Aside from the pointlessly short controller cables, the only other complaint we have with Nintendo’s NES Classic Edition is that it only comes with 30 classic games. There are so many classic consoles and retro titles to choose from, which is why the RetroEngine Sigma might be a better alternative since it promises to emulate over 28 different classic gaming machines.
Nostalgic gamers have been using emulators and downloading ROMs of their favourite games for years now. But installing and configuring the necessary software to perfectly run those retro titles can be a little complicated for some casual gamers who aren’t as obsessed with flawless frame rates, or pixel-perfect graphics.
The RetroEngine Sigma sounds like it will make the process of running classic games impossibly easy. Since the tiny console, which includes two USB ports for attaching controllers or Bluetooth adapters, doesn’t have a keyboard of its own, users instead connect to it over Wi-Fi using an app on a smartphone or tablet where they can choose what software to install.
The palm-sized console rivals the NES Classic Edition when it comes to its tiny form factor, but the RetroEngine Sigma promises to blow Nintendo’s offering away when it comes to functionality. Users can even turn it into a 4K-capable media centre, but it’s the RetroEngine Sigma’s ability to play everything from Game Boy, to Dreamcast, to even N64 games (hello, GoldenEye) that might make this Indiegogo campaign worth backing.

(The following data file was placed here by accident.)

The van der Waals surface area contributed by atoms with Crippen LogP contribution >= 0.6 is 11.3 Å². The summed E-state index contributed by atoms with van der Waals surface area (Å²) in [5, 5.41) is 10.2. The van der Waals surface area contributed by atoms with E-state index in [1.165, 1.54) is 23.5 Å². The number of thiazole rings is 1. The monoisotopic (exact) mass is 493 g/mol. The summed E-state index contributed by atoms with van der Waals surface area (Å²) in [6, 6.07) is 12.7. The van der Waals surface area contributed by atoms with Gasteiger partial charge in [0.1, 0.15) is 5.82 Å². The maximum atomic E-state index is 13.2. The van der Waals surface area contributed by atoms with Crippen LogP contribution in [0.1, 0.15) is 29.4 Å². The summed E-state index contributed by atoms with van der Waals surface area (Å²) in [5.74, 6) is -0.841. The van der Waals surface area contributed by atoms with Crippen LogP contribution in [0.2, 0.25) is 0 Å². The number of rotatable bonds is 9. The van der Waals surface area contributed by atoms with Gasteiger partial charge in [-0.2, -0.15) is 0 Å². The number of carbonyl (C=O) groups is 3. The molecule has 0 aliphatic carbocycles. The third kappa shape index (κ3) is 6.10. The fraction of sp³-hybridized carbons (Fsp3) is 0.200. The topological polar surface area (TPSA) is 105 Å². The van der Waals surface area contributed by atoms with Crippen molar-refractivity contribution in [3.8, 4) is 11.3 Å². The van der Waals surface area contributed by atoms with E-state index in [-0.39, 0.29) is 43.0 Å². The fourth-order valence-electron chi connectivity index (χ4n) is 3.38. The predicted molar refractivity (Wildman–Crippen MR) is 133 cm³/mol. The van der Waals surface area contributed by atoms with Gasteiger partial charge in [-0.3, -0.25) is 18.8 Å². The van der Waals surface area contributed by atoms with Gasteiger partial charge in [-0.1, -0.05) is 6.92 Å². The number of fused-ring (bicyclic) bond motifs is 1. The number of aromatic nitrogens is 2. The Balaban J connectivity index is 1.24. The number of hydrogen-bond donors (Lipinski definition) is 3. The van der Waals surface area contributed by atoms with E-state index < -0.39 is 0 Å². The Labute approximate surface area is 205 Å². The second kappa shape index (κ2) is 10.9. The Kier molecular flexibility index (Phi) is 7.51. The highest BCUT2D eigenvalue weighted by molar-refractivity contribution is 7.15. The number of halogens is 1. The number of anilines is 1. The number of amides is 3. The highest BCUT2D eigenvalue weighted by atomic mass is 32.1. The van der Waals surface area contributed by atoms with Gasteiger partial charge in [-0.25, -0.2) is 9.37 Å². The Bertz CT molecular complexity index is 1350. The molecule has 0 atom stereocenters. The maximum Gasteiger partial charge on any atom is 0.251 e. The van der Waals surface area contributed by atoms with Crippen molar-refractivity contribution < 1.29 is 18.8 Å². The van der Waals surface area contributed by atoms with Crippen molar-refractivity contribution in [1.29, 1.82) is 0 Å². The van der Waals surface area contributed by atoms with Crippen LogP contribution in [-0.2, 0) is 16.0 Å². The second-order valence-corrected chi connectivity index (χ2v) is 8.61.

The first 500 contributors to the RetroEngine Sigma’s crowdfunding campaign can pre-order the console for just $US50 ($67), which includes a 16GB microSD card for storing games and media, and even a USB gaming controller so you can start playing one of the 15 included games right away.
The usual caveats apply here given this is a crowdfunded product, and delivery isn’t expected until sometime in mid-2017 so you’ve got a bit of waiting to do before you can start playing. But while the RetroEngine Sigma makes installing and configuring emulators for 28 different systems easy, due to legal concerns you’ll have to hunt down copies of all of your favourite classic games yourself. If you’re not internet-savvy enough to know where to look, you might want to skip this one.